• If you are researching GE issues that will pass between international boarders, you must also research the applicable trade agreements. A myriad of international trade agreements have applicable clauses that govern genetically engineered organisms. If you are dealing with an import/export issue and new to this area, please remember that it is not enough to simply look at the various laws and regulations of the two (or more) countries involved, you must also look at the trade agreements that apply as well. The World Trade Organization (WTO) has several agreements that apply, including the Agreement on the Application of Sanitary and Phytosanitary Measures. There are regionally specific agreements between various countries and/or regions, and certain product specific agreements that only apply to certain items such as bananas. And there are agreements that the United States does not currently acknowledge or participate in but could, given international controversies, apply in the future such as the Cartagena Protocol on Biosafety. Given the complex nature and constantly changing landscape of trade issues, not to mention the scope of pending trade agreements, seeking an expert opinion is a wise investment especially when an attorney is new to trade practice. Or to put it another way: here be dragons.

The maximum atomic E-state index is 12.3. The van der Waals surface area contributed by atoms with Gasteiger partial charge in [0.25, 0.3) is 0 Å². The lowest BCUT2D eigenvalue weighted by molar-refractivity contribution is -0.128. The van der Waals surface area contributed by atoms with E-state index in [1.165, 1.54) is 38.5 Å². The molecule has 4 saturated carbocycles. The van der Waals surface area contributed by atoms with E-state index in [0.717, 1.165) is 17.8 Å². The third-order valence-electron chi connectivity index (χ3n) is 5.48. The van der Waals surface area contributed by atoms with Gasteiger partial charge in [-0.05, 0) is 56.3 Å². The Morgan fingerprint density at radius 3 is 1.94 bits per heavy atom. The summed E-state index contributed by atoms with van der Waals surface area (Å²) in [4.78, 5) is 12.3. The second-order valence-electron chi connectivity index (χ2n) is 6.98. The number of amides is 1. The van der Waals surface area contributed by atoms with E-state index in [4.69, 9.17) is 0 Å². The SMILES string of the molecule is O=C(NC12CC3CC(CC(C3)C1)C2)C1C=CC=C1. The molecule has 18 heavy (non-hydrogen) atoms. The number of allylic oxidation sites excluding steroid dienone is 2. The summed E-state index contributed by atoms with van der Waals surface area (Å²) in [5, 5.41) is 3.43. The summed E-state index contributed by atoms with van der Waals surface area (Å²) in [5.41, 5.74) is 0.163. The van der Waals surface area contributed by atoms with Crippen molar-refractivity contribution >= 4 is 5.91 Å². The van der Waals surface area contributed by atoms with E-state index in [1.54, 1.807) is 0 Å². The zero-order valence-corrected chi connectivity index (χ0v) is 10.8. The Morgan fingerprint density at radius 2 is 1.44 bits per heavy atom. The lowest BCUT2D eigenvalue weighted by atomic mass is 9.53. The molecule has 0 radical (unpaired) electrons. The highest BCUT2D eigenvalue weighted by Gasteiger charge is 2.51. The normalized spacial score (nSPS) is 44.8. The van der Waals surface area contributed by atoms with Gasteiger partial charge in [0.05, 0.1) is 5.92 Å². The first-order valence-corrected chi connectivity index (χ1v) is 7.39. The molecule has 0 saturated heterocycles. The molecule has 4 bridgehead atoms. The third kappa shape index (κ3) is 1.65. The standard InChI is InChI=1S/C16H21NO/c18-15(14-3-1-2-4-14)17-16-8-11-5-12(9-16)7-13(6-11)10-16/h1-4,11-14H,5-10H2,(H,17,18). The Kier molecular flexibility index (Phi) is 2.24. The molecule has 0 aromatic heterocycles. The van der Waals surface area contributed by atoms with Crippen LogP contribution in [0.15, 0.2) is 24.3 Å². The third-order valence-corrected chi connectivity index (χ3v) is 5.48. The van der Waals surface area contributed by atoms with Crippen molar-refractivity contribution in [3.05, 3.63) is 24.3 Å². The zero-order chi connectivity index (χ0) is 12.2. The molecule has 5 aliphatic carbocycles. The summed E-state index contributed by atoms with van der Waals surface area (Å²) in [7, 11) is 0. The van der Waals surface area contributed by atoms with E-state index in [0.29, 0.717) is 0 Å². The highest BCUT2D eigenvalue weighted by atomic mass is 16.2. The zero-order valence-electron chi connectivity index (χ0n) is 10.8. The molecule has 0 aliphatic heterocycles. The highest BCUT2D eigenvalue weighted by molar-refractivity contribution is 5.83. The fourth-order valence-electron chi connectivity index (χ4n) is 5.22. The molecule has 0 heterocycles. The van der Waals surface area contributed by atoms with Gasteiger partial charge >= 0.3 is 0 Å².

• Broaden your mind when considering genetically engineered organisms: GMOs are not just used for food. While food products tend to get most of the press when it comes to GMOs and GE organisms, there are far greater uses for the technology. The U.S. has six approved uses for GE animal products alone, and human consumption is just one of those uses. Consider for example xenotransplantation – a process that involves using (usually GE) biological material from a nonhuman in a human for medical purposes. The consumer objections to using genetically engineered materials for medical purposes have always been far lower, and as with food materials the demand for biological materials is projected to far exceed the supply as the years progress. In 2015 if you are reading about xenotransplantation there is a good chance you are reading about pig organ donation, as that has long been seen as one of the most promising and most potentially profitable areas of xenotransplantation. This is widely considered to be the future: especially with our aging population, and scientists increasing ability to be precise in their ability to target infected areas. The concept is that one day your doctor will not be talking to you about removing your entire failing organ – instead he or she will be talking to you about removing only the cells that are failing or cancerous, and replacing only those cells with specially engineered matches, from either a pig or another species. This is just one example of alternate GE uses. This also means that the food industry, which has traditionally borne all of the consumer controversy concerns over GMO and GE use, will not be alone much longer as consumers start to ask more questions about this science. It will not be long until other industries are being asked these questions as well, and a wise lawyer will ask their client how they are prepared to handle these issues as there are significant legal implications embedded in the way information is communicated regarding genetically engineered organisms.